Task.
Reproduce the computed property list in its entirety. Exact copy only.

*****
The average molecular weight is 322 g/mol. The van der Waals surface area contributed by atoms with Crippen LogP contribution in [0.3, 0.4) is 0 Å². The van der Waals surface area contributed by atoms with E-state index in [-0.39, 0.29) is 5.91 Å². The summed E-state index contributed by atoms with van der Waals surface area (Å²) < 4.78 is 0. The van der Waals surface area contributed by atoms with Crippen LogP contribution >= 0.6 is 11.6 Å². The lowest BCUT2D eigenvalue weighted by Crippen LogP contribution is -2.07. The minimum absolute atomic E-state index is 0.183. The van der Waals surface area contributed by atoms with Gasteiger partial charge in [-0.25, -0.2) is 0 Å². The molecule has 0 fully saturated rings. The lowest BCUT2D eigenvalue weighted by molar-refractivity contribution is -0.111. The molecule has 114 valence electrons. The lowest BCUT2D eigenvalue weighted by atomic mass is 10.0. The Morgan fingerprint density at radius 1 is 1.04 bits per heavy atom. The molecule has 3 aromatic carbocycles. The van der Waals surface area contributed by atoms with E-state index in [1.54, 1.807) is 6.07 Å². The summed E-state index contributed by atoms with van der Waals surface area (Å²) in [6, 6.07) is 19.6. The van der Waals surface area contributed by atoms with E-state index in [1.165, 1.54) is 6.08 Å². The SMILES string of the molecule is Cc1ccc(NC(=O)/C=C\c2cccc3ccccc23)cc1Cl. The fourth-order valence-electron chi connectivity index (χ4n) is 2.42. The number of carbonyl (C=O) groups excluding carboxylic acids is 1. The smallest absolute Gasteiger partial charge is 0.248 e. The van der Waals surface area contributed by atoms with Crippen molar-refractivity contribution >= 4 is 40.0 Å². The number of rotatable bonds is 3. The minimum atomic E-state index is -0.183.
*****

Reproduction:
The average molecular weight is 322 g/mol. The van der Waals surface area contributed by atoms with Crippen LogP contribution in [0.3, 0.4) is 0 Å². The van der Waals surface area contributed by atoms with E-state index in [-0.39, 0.29) is 5.91 Å². The summed E-state index contributed by atoms with van der Waals surface area (Å²) < 4.78 is 0. The van der Waals surface area contributed by atoms with Crippen LogP contribution >= 0.6 is 11.6 Å². The lowest BCUT2D eigenvalue weighted by Crippen LogP contribution is -2.07. The minimum absolute atomic E-state index is 0.183. The van der Waals surface area contributed by atoms with Gasteiger partial charge in [-0.25, -0.2) is 0 Å². The molecule has 0 fully saturated rings. The lowest BCUT2D eigenvalue weighted by molar-refractivity contribution is -0.111. The molecule has 114 valence electrons. The lowest BCUT2D eigenvalue weighted by atomic mass is 10.0. The Morgan fingerprint density at radius 1 is 1.04 bits per heavy atom. The molecule has 3 aromatic carbocycles. The van der Waals surface area contributed by atoms with E-state index in [1.54, 1.807) is 6.07 Å². The summed E-state index contributed by atoms with van der Waals surface area (Å²) in [6, 6.07) is 19.6. The van der Waals surface area contributed by atoms with E-state index in [1.165, 1.54) is 6.08 Å². The SMILES string of the molecule is Cc1ccc(NC(=O)/C=C\c2cccc3ccccc23)cc1Cl. The fourth-order valence-electron chi connectivity index (χ4n) is 2.42. The number of carbonyl (C=O) groups excluding carboxylic acids is 1. The smallest absolute Gasteiger partial charge is 0.248 e. The van der Waals surface area contributed by atoms with Crippen molar-refractivity contribution >= 4 is 40.0 Å². The number of rotatable bonds is 3. The minimum atomic E-state index is -0.183.